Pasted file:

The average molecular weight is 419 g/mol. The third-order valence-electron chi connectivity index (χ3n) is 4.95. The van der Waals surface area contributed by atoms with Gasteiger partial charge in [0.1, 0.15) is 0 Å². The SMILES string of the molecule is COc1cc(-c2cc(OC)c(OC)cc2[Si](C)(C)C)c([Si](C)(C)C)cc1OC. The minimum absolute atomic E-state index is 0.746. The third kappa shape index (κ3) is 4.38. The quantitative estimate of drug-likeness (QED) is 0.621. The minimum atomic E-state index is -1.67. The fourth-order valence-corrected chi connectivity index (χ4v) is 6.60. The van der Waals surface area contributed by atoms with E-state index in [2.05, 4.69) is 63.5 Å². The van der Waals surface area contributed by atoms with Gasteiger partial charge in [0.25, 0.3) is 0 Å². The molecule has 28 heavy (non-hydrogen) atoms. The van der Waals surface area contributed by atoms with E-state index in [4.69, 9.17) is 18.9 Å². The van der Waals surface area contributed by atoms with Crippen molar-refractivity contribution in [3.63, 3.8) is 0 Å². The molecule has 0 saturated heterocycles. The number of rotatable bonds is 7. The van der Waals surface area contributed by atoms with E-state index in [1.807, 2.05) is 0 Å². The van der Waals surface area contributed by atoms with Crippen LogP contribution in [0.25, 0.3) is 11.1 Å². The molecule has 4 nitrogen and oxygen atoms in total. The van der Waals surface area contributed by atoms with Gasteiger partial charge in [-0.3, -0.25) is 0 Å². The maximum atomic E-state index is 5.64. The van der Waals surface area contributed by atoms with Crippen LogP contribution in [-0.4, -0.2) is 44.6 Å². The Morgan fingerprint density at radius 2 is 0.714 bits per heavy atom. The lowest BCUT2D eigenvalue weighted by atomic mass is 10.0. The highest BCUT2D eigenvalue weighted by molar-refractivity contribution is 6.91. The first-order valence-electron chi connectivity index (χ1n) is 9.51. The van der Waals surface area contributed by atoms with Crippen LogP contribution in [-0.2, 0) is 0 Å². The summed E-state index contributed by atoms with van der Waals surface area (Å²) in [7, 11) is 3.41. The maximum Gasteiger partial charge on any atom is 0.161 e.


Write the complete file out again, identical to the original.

The average molecular weight is 419 g/mol. The third-order valence-electron chi connectivity index (χ3n) is 4.95. The van der Waals surface area contributed by atoms with Gasteiger partial charge in [0.1, 0.15) is 0 Å². The SMILES string of the molecule is COc1cc(-c2cc(OC)c(OC)cc2[Si](C)(C)C)c([Si](C)(C)C)cc1OC. The minimum absolute atomic E-state index is 0.746. The third kappa shape index (κ3) is 4.38. The quantitative estimate of drug-likeness (QED) is 0.621. The minimum atomic E-state index is -1.67. The fourth-order valence-corrected chi connectivity index (χ4v) is 6.60. The van der Waals surface area contributed by atoms with E-state index in [2.05, 4.69) is 63.5 Å². The van der Waals surface area contributed by atoms with Gasteiger partial charge in [0.25, 0.3) is 0 Å². The molecule has 28 heavy (non-hydrogen) atoms. The van der Waals surface area contributed by atoms with E-state index in [4.69, 9.17) is 18.9 Å². The van der Waals surface area contributed by atoms with Crippen molar-refractivity contribution in [3.63, 3.8) is 0 Å². The molecule has 0 saturated heterocycles. The number of rotatable bonds is 7. The van der Waals surface area contributed by atoms with E-state index in [1.807, 2.05) is 0 Å². The van der Waals surface area contributed by atoms with Crippen LogP contribution in [0.25, 0.3) is 11.1 Å². The molecule has 4 nitrogen and oxygen atoms in total. The van der Waals surface area contributed by atoms with Gasteiger partial charge in [-0.3, -0.25) is 0 Å². The maximum atomic E-state index is 5.64. The van der Waals surface area contributed by atoms with Crippen LogP contribution in [-0.4, -0.2) is 44.6 Å². The Morgan fingerprint density at radius 2 is 0.714 bits per heavy atom. The lowest BCUT2D eigenvalue weighted by atomic mass is 10.0. The highest BCUT2D eigenvalue weighted by molar-refractivity contribution is 6.91. The first-order valence-electron chi connectivity index (χ1n) is 9.51. The van der Waals surface area contributed by atoms with Crippen LogP contribution in [-0.2, 0) is 0 Å². The summed E-state index contributed by atoms with van der Waals surface area (Å²) in [7, 11) is 3.41. The maximum Gasteiger partial charge on any atom is 0.161 e.